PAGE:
When Savannah Bee first came home from the hospital, I started researching ways for dads to bond with their newborn. I wrote a blog on my findings and you can click on this link to learn more: New Dads
I found several things dads can do to bond with their baby right away from skin to skin, getting up in the middle of the night for feedings, getting involved with the pediatrician and breastfeeding appointments, and my favorite, reading aloud to your newborn baby. I wanted Sav to know my voice and be comforted around me. I thought of reading as a soothing activity we could do as part of our bedtime routine. I had no idea that reading aloud to your baby actually had benefits, I was just looking for a memory we could share as Sav got older and a way for her to become familiar with her dad right now.
You can imagine I was thrilled to discover there are several benefits to reading to your newborn baby. Savannah and I have been reading Harry Potter since the day she was born. I have gotten away from reading to her every night but preparing this blog post has made me want to get back to trying to read to her every day. Harry Potter is one of my favorite book series and I love how the books are meant for children, albeit probably a little older than Savannah. After researching this topic, I realized I should probably find some books with pictures and stories that we can talk about a little easier. I will have to do that and keep everyone in the loop on what books I find. If you have any ideas, please let me know in the comment section!
I’ve put together some helpful information and resources here all in one location to help you learn the importance of reading to your baby and why starting early is important.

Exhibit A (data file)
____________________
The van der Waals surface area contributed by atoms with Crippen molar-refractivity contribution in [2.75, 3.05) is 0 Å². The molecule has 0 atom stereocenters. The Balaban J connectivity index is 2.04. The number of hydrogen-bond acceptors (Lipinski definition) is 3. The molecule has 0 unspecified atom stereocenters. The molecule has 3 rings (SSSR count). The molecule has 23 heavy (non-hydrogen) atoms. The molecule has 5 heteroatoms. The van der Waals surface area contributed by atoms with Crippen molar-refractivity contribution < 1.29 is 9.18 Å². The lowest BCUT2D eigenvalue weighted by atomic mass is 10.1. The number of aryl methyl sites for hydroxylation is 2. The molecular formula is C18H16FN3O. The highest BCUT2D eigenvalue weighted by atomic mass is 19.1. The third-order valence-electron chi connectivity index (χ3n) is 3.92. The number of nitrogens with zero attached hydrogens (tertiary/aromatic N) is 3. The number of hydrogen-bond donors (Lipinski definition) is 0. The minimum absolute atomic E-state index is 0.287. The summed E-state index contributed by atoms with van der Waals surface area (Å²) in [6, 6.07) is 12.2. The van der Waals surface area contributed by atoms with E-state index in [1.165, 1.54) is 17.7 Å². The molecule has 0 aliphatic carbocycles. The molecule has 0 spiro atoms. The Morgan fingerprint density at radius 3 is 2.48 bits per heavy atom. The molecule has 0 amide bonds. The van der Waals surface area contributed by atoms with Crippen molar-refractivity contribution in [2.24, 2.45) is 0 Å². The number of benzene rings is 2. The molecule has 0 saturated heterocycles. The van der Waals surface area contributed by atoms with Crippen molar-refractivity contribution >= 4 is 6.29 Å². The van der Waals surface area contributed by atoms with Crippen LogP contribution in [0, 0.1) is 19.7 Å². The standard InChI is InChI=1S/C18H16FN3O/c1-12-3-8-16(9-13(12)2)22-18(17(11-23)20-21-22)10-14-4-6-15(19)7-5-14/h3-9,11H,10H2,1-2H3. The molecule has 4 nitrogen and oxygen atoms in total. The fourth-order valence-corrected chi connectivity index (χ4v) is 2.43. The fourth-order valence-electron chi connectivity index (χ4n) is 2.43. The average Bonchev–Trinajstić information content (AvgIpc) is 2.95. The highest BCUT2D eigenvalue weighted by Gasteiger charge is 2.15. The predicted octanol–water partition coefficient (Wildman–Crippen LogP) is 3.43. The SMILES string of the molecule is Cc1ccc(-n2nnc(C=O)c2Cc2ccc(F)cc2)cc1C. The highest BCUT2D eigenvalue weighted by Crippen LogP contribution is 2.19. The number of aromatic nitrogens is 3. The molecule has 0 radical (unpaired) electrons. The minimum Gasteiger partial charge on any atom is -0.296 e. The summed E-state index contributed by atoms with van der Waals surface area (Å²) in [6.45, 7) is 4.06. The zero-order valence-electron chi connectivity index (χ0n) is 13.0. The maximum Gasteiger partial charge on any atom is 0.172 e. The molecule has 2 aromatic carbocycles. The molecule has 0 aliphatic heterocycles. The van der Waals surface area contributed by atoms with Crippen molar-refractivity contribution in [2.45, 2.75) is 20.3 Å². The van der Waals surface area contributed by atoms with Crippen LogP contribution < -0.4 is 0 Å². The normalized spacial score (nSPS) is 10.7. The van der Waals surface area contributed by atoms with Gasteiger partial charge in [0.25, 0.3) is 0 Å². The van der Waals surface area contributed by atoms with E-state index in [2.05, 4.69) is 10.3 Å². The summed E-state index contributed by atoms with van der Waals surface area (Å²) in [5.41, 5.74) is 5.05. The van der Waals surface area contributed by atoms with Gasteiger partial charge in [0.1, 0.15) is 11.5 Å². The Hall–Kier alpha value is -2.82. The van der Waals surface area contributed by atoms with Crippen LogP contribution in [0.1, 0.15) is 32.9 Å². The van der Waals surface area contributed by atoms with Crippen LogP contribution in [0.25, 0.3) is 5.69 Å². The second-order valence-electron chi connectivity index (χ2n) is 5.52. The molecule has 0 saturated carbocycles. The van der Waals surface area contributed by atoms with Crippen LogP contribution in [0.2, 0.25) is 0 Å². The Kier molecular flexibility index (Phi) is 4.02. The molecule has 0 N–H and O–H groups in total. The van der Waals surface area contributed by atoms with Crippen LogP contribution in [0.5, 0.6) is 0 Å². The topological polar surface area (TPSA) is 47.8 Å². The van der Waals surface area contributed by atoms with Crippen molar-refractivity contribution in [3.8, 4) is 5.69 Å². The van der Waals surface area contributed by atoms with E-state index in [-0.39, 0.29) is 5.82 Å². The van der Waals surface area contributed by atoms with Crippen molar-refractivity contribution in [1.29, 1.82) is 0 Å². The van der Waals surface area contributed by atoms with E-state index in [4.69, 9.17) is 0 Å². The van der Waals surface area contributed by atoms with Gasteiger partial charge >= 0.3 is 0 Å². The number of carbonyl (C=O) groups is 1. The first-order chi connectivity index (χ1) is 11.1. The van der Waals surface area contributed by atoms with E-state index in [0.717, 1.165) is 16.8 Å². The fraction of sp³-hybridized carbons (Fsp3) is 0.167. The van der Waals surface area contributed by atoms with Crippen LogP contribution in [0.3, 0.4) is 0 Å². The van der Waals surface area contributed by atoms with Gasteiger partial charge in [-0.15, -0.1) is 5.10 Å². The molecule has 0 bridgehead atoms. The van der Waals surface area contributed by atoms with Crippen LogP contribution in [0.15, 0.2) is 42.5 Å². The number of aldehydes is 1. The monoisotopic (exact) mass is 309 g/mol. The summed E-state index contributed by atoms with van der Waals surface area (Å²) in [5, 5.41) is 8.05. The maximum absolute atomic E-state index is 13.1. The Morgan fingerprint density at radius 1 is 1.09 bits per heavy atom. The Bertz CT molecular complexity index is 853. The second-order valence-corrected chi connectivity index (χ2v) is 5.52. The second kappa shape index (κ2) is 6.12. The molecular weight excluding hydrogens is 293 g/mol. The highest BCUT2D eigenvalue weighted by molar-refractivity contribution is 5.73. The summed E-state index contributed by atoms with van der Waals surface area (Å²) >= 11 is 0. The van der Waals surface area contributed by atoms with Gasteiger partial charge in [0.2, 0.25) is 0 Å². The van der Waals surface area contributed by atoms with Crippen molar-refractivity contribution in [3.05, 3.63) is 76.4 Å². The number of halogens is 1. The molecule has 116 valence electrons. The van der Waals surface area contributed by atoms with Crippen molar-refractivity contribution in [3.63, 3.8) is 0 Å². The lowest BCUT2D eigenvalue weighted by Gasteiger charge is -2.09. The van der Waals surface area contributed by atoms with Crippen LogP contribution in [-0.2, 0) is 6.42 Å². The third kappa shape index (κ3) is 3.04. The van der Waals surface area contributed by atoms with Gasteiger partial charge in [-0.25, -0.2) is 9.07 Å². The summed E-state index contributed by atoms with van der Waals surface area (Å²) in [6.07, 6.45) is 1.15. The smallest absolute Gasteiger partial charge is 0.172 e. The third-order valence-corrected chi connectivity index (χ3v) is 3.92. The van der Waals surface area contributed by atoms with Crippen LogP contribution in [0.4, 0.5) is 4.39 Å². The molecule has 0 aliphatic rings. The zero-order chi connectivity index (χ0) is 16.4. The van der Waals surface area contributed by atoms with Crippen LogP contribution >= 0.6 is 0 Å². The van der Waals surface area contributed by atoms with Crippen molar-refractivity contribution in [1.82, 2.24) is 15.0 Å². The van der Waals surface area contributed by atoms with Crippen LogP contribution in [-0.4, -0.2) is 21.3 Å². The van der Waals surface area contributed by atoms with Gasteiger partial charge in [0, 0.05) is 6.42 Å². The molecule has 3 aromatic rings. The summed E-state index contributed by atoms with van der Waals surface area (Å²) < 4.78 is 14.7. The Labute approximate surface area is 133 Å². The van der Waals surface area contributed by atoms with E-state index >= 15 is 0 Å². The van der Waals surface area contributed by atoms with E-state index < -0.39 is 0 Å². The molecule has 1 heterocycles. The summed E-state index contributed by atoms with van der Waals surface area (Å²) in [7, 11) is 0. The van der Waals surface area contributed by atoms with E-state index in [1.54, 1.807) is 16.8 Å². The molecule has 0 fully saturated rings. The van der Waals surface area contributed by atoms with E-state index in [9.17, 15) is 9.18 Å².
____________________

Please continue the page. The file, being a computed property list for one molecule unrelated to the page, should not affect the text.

Reading to your newborn baby lets baby hear different emotions and expressions while developing their social queues. This helps baby eventually learn to interact with you as you read by laughing, hiding in fear, touching and looking. Babies begin to develop their language skills by copying sounds and putting words together with pictures. The best part is your newborn baby will associate your voice with bonding and comfort towards you, the reader. According to KidsHealth from Nemours, here is a list of things reading aloud helps baby with:
- Baby learns how and about communication
- Introduces baby to concepts such as shapes, sounds, colors, letters, and numbers
- Builds skills such as vocabulary, memory, and listening
- Teaches newborn babies about their environment
My favorite thing this article says is that reading aloud to your newborn baby can help turn your baby into a little reader themselves someday! Of course if little Savy Bee doesn’t enjoy reading, I would be fine with it… but I would love it if she loved to read like I do!!
Quality of the Reading
Here is an interesting post on Psychology Today that shares some insight on a research study done by Carolyn Cates and her colleagues. Cates researched a number of items including the quality of the reading. The article describes quality as discussing the book itself, pointing to the pictures, and discussing the emotions and characters in the story. Her findings adjust for socioeconomic differences and other confounding variables show that how often and the quality of book reading both predict the size of a child’s vocabulary and early reading skills with quality being the most important factor.
It’s fascinating to me that the quality of what we read together is going to help Savannah learn and develop skills at such a young age. I know I wanted to read so that we could find out way to bond together, but now I want to get some books for her that are going to help her learn. We can keep reading Harry Potter too, it’s a staple for children of any age. I will stop and talk to her about the characters as we go and if I must, I’ll skip the scary parts the first couple times through. I am excited to start looking for some good children’s books online and starting a little collection for Savannah.